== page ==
Peters & Peters and Crowe report shows fraud is costing UK £219 billion a year
Every year, the UK economy could be losing as much £219 billion to fraud.
This colossal figure is one of they key findings of the 2023 Annual Fraud Indicator (AFI), a round-up of the cost of fraud in the UK published by Peters & Peters Solicitors in conjunction with national audit, tax, advisory and risk firm Crowe and the University of Portsmouth Centre for Cybercrime and Economic Crime.
The headline figures are staggering:
– Private sector losses are estimated at £157.8 billion, from just £14 billion in 2017.
– Public sector fraud losses amount to about £50.2 billion.
– Frauds committed directly against individuals, including marketing fraud and identity fraud, is around £8.3 billion.
– The total cost of fraud has risen from about £190 billion in 2017 to almost £219 billion.
This is uncomfortable reading, especially as this report looks back over the Covid-19 pandemic, during which unscrupulous actors took advantage of the crisis to defraud the public purse.
And yet, as Peters & Peters’ Head of Fraud & Commercial Disputes Jonathan Tickner explains, Britain has enough expert investigators, forensic accountants and lawyers to identify and prove fraud, hunt down assets and recover money efficiently.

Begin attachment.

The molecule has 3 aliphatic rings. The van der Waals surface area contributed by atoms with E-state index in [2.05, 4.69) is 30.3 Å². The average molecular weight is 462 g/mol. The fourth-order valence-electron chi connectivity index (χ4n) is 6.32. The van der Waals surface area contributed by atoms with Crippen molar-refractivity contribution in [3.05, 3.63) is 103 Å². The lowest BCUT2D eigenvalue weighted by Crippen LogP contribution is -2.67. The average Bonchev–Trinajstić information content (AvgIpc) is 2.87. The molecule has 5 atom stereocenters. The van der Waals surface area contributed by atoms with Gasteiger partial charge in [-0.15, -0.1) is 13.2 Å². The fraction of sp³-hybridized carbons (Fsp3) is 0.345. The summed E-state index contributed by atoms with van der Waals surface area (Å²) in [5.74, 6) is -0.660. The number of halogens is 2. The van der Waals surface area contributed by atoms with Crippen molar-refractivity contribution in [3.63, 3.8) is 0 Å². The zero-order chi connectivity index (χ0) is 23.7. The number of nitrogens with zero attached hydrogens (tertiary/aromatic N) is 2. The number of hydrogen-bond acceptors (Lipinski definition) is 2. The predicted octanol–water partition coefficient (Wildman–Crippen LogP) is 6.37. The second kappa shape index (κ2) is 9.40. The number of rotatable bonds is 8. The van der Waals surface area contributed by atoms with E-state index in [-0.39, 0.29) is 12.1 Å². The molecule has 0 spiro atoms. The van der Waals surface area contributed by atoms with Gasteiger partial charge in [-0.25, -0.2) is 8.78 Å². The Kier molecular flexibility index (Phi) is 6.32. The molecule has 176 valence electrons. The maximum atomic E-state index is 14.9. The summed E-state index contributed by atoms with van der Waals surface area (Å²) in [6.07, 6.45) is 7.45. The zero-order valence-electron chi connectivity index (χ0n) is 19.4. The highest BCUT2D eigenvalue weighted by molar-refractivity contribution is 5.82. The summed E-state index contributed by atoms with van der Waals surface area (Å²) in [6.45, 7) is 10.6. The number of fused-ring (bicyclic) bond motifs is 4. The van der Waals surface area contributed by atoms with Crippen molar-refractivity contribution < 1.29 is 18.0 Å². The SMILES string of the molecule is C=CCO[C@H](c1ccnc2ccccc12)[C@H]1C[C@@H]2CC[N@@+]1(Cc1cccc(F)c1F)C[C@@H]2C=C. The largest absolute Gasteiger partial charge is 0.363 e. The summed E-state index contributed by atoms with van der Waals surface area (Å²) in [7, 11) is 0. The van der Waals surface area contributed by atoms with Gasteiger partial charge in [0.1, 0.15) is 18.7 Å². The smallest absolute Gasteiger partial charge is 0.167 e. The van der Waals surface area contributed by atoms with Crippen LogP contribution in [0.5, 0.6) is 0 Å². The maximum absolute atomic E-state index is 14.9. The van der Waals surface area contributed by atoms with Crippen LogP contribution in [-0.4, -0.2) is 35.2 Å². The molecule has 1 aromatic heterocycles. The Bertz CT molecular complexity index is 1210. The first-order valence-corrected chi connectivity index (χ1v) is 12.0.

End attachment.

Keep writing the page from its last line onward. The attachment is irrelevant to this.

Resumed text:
“This is an opportunity for government to secure funds for a range of projects over the years ahead.” he said.
Gold, silver and bronze
The report is structured around three main categories: the private sector, the public sector and individuals. It estimates the cost of fraud in each category as well as for some sub-categories, rating them in a gold, silver and bronze classification of confidence.
Areas studied include:
– procurement and payroll
– financial sector sales
– non-financial sector sales
– central government tax
– TV licence fee income
– central government excluding benefits
– local government
– benefits and tax credits